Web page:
The Peloponnesian War was primarily caused by Sparta's fear of the growing power and influence of the Athenian Empire. Following the end of the Persian Wars in 449 BCE, the two powers were unable to agree on their respective spheres of influence in the absence of Persian influence. This disagreement eventually led to friction and outright war. In addition, the ambitions of Athens and its society contributed to increasing instability in Greece.
The ideological and societal differences between Athens and Sparta also played a significant role in the war's outbreak. Athens, the largest maritime power in the Aegean, dominated the Delian League during its Golden Age, which coincided with the lives of influential figures like Plato, Socrates, and Aristotle.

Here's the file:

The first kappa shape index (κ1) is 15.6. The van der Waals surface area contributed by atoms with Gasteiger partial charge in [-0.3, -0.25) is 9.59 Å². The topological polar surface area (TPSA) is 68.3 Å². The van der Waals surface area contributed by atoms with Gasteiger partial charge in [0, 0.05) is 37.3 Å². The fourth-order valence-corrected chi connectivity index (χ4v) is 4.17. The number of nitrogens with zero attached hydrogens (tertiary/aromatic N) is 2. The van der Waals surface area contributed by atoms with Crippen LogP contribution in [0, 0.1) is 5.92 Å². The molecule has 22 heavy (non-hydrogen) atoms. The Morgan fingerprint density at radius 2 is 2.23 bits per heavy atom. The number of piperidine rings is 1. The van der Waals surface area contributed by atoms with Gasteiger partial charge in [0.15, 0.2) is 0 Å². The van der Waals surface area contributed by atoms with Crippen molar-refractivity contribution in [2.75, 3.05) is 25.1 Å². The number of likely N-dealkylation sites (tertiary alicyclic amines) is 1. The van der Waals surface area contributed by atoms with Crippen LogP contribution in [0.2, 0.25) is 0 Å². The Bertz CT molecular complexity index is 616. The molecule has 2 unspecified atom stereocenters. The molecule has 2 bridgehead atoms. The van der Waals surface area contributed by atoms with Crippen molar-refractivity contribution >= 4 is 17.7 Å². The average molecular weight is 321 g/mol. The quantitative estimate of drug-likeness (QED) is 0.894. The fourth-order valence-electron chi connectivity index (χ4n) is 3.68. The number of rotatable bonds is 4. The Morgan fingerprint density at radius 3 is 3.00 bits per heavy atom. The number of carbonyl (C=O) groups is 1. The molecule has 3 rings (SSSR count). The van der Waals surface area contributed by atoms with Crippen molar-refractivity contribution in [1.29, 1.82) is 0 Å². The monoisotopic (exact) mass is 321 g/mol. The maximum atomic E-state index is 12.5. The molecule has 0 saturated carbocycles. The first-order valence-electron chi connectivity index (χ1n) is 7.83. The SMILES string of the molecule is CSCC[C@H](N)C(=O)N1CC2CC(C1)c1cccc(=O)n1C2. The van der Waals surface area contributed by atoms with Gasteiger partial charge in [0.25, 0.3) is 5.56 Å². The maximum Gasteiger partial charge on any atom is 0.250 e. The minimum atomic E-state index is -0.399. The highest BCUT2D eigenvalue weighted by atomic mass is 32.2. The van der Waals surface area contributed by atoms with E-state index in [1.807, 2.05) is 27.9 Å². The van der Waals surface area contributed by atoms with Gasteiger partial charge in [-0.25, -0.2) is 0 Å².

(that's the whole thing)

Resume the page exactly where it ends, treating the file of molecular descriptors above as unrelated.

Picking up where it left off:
However, Athens gradually turned the League into an Empire and used its superior navy to intimidate its allies, reducing them to mere tributaries. Sparta, as the head of the Peloponnesian League comprised of several large city-states, including Corinth and Thebes, grew increasingly suspicious of Athens' growing power, particularly its control of Greece's seas.